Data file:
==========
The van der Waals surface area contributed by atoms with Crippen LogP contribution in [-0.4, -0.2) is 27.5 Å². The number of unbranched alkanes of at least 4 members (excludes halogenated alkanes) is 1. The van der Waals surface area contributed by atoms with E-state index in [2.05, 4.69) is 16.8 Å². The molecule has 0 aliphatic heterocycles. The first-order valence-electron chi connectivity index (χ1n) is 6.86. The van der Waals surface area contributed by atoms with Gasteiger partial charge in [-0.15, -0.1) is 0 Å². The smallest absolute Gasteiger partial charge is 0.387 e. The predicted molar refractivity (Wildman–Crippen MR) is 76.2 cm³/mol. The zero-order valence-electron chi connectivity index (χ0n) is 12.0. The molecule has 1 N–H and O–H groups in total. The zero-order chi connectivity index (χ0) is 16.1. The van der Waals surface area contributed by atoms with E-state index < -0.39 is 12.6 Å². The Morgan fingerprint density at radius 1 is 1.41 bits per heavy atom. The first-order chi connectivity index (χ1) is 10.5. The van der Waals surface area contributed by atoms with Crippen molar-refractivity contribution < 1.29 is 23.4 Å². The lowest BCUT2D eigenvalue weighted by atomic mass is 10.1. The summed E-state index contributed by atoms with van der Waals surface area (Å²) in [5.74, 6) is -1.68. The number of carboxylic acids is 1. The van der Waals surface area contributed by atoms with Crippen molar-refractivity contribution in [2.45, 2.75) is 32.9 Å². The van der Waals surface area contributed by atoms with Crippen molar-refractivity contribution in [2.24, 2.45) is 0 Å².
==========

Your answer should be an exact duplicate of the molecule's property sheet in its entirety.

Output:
The van der Waals surface area contributed by atoms with Crippen LogP contribution in [-0.4, -0.2) is 27.5 Å². The number of unbranched alkanes of at least 4 members (excludes halogenated alkanes) is 1. The van der Waals surface area contributed by atoms with E-state index in [2.05, 4.69) is 16.8 Å². The molecule has 0 aliphatic heterocycles. The first-order valence-electron chi connectivity index (χ1n) is 6.86. The van der Waals surface area contributed by atoms with Gasteiger partial charge in [-0.15, -0.1) is 0 Å². The smallest absolute Gasteiger partial charge is 0.387 e. The predicted molar refractivity (Wildman–Crippen MR) is 76.2 cm³/mol. The zero-order valence-electron chi connectivity index (χ0n) is 12.0. The molecule has 1 N–H and O–H groups in total. The zero-order chi connectivity index (χ0) is 16.1. The van der Waals surface area contributed by atoms with E-state index < -0.39 is 12.6 Å². The Morgan fingerprint density at radius 1 is 1.41 bits per heavy atom. The first-order chi connectivity index (χ1) is 10.5. The van der Waals surface area contributed by atoms with Crippen molar-refractivity contribution < 1.29 is 23.4 Å². The lowest BCUT2D eigenvalue weighted by atomic mass is 10.1. The summed E-state index contributed by atoms with van der Waals surface area (Å²) in [5.74, 6) is -1.68. The number of carboxylic acids is 1. The van der Waals surface area contributed by atoms with Crippen molar-refractivity contribution in [2.45, 2.75) is 32.9 Å². The van der Waals surface area contributed by atoms with Crippen molar-refractivity contribution in [2.24, 2.45) is 0 Å².